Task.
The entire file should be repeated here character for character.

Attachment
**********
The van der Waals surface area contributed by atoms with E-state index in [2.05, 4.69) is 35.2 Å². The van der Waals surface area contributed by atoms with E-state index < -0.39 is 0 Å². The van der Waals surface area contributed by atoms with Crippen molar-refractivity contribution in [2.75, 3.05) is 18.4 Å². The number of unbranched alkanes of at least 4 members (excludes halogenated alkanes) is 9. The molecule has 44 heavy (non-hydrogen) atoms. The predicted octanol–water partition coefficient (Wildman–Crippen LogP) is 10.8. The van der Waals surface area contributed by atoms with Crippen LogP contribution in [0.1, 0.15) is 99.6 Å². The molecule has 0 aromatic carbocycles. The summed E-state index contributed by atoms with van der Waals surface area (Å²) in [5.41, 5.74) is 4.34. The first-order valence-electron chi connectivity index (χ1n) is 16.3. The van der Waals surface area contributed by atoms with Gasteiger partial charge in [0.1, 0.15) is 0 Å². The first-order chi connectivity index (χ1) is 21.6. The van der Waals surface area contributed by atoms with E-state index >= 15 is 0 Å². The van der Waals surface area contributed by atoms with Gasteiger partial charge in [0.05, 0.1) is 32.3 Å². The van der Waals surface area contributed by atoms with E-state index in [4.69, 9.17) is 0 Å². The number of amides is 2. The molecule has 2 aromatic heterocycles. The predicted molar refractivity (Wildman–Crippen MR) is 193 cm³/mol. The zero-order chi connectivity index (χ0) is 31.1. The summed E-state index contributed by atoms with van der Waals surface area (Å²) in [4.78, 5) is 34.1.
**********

The van der Waals surface area contributed by atoms with E-state index in [2.05, 4.69) is 35.2 Å². The van der Waals surface area contributed by atoms with E-state index < -0.39 is 0 Å². The van der Waals surface area contributed by atoms with Crippen molar-refractivity contribution in [2.75, 3.05) is 18.4 Å². The number of unbranched alkanes of at least 4 members (excludes halogenated alkanes) is 9. The molecule has 44 heavy (non-hydrogen) atoms. The predicted octanol–water partition coefficient (Wildman–Crippen LogP) is 10.8. The van der Waals surface area contributed by atoms with Crippen LogP contribution in [0.1, 0.15) is 99.6 Å². The molecule has 0 aromatic carbocycles. The summed E-state index contributed by atoms with van der Waals surface area (Å²) in [5.41, 5.74) is 4.34. The first-order valence-electron chi connectivity index (χ1n) is 16.3. The van der Waals surface area contributed by atoms with Gasteiger partial charge in [0.1, 0.15) is 0 Å². The first-order chi connectivity index (χ1) is 21.6. The van der Waals surface area contributed by atoms with E-state index >= 15 is 0 Å². The van der Waals surface area contributed by atoms with Gasteiger partial charge in [0.05, 0.1) is 32.3 Å². The van der Waals surface area contributed by atoms with E-state index in [4.69, 9.17) is 0 Å². The number of amides is 2. The molecule has 2 aromatic heterocycles. The predicted molar refractivity (Wildman–Crippen MR) is 193 cm³/mol. The zero-order chi connectivity index (χ0) is 31.1. The summed E-state index contributed by atoms with van der Waals surface area (Å²) in [4.78, 5) is 34.1.